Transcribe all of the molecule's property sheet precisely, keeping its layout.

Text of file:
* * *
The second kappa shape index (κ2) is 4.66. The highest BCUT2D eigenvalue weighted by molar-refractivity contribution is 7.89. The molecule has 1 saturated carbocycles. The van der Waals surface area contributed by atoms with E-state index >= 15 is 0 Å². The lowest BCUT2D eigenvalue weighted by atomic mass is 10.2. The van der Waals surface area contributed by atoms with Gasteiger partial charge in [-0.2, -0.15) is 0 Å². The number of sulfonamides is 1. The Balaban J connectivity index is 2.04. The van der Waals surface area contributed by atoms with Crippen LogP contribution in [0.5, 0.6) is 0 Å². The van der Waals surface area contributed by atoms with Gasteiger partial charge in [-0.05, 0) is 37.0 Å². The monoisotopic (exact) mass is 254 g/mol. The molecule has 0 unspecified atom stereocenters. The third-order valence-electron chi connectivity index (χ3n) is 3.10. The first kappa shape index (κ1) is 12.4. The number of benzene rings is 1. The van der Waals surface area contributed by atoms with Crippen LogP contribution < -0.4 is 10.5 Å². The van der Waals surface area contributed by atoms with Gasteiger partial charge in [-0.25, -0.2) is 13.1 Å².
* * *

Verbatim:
The second kappa shape index (κ2) is 4.66. The highest BCUT2D eigenvalue weighted by molar-refractivity contribution is 7.89. The molecule has 1 saturated carbocycles. The van der Waals surface area contributed by atoms with E-state index >= 15 is 0 Å². The lowest BCUT2D eigenvalue weighted by atomic mass is 10.2. The van der Waals surface area contributed by atoms with Gasteiger partial charge in [-0.2, -0.15) is 0 Å². The number of sulfonamides is 1. The Balaban J connectivity index is 2.04. The van der Waals surface area contributed by atoms with Crippen LogP contribution in [0.5, 0.6) is 0 Å². The van der Waals surface area contributed by atoms with Gasteiger partial charge in [-0.05, 0) is 37.0 Å². The monoisotopic (exact) mass is 254 g/mol. The molecule has 0 unspecified atom stereocenters. The third-order valence-electron chi connectivity index (χ3n) is 3.10. The first kappa shape index (κ1) is 12.4. The number of benzene rings is 1. The van der Waals surface area contributed by atoms with Crippen LogP contribution < -0.4 is 10.5 Å². The van der Waals surface area contributed by atoms with Gasteiger partial charge in [-0.25, -0.2) is 13.1 Å².